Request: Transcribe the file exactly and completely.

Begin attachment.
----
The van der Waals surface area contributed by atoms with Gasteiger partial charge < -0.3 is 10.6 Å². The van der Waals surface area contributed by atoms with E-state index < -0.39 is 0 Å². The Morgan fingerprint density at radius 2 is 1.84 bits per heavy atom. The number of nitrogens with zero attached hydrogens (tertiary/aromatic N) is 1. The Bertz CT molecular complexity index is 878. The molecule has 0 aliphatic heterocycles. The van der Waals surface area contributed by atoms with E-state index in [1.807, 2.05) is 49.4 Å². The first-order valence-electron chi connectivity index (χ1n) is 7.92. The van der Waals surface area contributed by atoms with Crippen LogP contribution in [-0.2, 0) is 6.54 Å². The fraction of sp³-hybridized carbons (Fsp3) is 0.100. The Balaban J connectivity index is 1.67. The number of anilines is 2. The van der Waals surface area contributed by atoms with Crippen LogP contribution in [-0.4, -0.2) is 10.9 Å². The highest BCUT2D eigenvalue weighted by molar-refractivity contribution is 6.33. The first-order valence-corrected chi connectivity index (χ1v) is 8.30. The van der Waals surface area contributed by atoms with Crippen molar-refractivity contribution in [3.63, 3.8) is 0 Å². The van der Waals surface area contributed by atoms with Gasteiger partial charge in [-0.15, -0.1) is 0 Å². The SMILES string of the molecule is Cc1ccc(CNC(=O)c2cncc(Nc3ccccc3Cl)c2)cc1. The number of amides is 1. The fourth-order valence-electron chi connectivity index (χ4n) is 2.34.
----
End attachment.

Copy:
The van der Waals surface area contributed by atoms with Gasteiger partial charge < -0.3 is 10.6 Å². The van der Waals surface area contributed by atoms with E-state index < -0.39 is 0 Å². The Morgan fingerprint density at radius 2 is 1.84 bits per heavy atom. The number of nitrogens with zero attached hydrogens (tertiary/aromatic N) is 1. The Bertz CT molecular complexity index is 878. The molecule has 0 aliphatic heterocycles. The van der Waals surface area contributed by atoms with E-state index in [1.807, 2.05) is 49.4 Å². The first-order valence-electron chi connectivity index (χ1n) is 7.92. The van der Waals surface area contributed by atoms with Crippen LogP contribution in [-0.2, 0) is 6.54 Å². The fraction of sp³-hybridized carbons (Fsp3) is 0.100. The Balaban J connectivity index is 1.67. The number of anilines is 2. The van der Waals surface area contributed by atoms with Crippen LogP contribution in [-0.4, -0.2) is 10.9 Å². The highest BCUT2D eigenvalue weighted by molar-refractivity contribution is 6.33. The first-order valence-corrected chi connectivity index (χ1v) is 8.30. The van der Waals surface area contributed by atoms with Crippen molar-refractivity contribution in [3.63, 3.8) is 0 Å². The van der Waals surface area contributed by atoms with Gasteiger partial charge in [-0.15, -0.1) is 0 Å². The SMILES string of the molecule is Cc1ccc(CNC(=O)c2cncc(Nc3ccccc3Cl)c2)cc1. The number of amides is 1. The fourth-order valence-electron chi connectivity index (χ4n) is 2.34.